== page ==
Entomophagy is the proper name for...well, bug eating. 80% of the world’s population knowingly eats bugs and 100% of the world’s population unknowingly eats bugs. For example in the US, the FDA realizes that in the food manufacturing industry a certain amount of critters are going to end up canned or packaged. They even set regulations for these amounts, for a package of frozen broccoli there must be no more than 500 aphids and a can of mushrooms must have fewer than 24 mites. Even the bug infested apples are sent for cider making.
And as the World Health Organization says, in a world of food shortages perhaps we should think of eating less obvious foods. Anything up to 2,000 insects species are estimated to be eaten around the world, often as delicacies. So are we missing out? As we now know, we are not as bug deprived as we thought we were--perhaps we could be a little less squeamish. And is there anything out there that actually tastes nice?
How about bee larvae? They are said to taste of milky honey and be as soft as marshmallows. Well that sounds quite pleasant really, until you realize that they are squirming about alive when you deposit them into your mouth. Looking like fat meal worms or maggots is always going to be a slightly off-putting trait to us faint hearted 20% non-entomophagists.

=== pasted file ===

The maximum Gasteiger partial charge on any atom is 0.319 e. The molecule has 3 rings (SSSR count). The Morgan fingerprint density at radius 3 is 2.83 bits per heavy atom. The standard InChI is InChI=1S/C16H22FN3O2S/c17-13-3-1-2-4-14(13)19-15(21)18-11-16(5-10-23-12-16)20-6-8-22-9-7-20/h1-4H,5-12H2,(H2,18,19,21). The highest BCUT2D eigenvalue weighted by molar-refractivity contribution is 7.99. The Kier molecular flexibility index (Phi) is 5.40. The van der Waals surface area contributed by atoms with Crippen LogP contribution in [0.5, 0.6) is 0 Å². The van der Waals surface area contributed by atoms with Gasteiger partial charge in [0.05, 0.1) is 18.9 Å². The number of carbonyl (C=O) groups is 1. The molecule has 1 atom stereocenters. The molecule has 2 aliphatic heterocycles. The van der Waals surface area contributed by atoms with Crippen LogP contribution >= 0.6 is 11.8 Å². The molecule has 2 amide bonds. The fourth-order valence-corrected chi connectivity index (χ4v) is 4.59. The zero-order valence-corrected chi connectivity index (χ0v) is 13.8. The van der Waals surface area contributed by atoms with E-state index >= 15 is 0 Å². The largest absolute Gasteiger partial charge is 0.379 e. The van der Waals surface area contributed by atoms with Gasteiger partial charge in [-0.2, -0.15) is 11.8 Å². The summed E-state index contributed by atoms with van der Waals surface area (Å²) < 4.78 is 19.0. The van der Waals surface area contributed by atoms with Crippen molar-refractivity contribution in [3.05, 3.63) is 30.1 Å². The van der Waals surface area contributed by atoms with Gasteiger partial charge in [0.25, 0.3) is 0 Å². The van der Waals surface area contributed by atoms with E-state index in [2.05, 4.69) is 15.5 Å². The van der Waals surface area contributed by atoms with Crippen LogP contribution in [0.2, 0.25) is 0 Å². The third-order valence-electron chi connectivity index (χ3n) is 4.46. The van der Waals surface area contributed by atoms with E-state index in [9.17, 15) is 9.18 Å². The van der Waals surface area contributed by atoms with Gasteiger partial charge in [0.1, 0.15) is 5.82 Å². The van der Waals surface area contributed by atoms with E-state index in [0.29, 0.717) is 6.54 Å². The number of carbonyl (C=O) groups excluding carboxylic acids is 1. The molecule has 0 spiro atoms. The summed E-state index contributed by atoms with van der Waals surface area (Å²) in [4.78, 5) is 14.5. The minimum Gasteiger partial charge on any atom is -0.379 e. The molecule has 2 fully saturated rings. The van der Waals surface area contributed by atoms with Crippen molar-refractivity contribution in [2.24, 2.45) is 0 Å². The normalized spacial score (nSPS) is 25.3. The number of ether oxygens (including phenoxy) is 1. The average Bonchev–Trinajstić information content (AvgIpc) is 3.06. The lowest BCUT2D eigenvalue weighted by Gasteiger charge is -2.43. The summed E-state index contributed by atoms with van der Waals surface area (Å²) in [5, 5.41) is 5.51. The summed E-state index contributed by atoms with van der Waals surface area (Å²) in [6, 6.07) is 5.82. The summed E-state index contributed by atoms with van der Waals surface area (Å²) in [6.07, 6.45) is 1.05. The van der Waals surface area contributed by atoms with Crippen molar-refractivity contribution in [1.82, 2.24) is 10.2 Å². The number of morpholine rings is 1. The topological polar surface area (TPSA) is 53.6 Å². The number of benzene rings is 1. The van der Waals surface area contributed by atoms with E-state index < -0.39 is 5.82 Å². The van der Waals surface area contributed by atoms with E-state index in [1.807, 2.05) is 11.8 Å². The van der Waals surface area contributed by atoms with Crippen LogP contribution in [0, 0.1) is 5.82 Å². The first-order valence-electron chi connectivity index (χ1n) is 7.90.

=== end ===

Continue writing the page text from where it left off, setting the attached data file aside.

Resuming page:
Bee larvae are eaten in Japan, China and Vietnam, both live and cooked. They can be deep fried and served with spices which turn them nutty, prepared into a pate or stored in a sweetened soy sauce. The Nepalese produce a liqueur from bee larvae and a dish named bakuti. Zimbabweans eat the larvae while out collecting honey as a special treat. There are even cave paintings in Altamira, Northern Spain estimated from between 9,000 and 30,000 BC depicting the gathering of bee nests.
They are high in protein, carbohydrates and fat, and full of vitamins B and C and other amino acids and minerals. Chinese bee keepers, who regularly nibble on bee larvae while tending their hives, are noted for their strength and vitality. Beijing Medical University carried out research claiming that bee larvae can maintain and improve mental function as well as strengthen your immune system. A whole host of other conditions are declared to be perked up by eating these larvae, including hair loss and wrinkles. Angelina Jolie is said to be a big fan and doesn’t she look good. On second thoughts, then – follow that bee!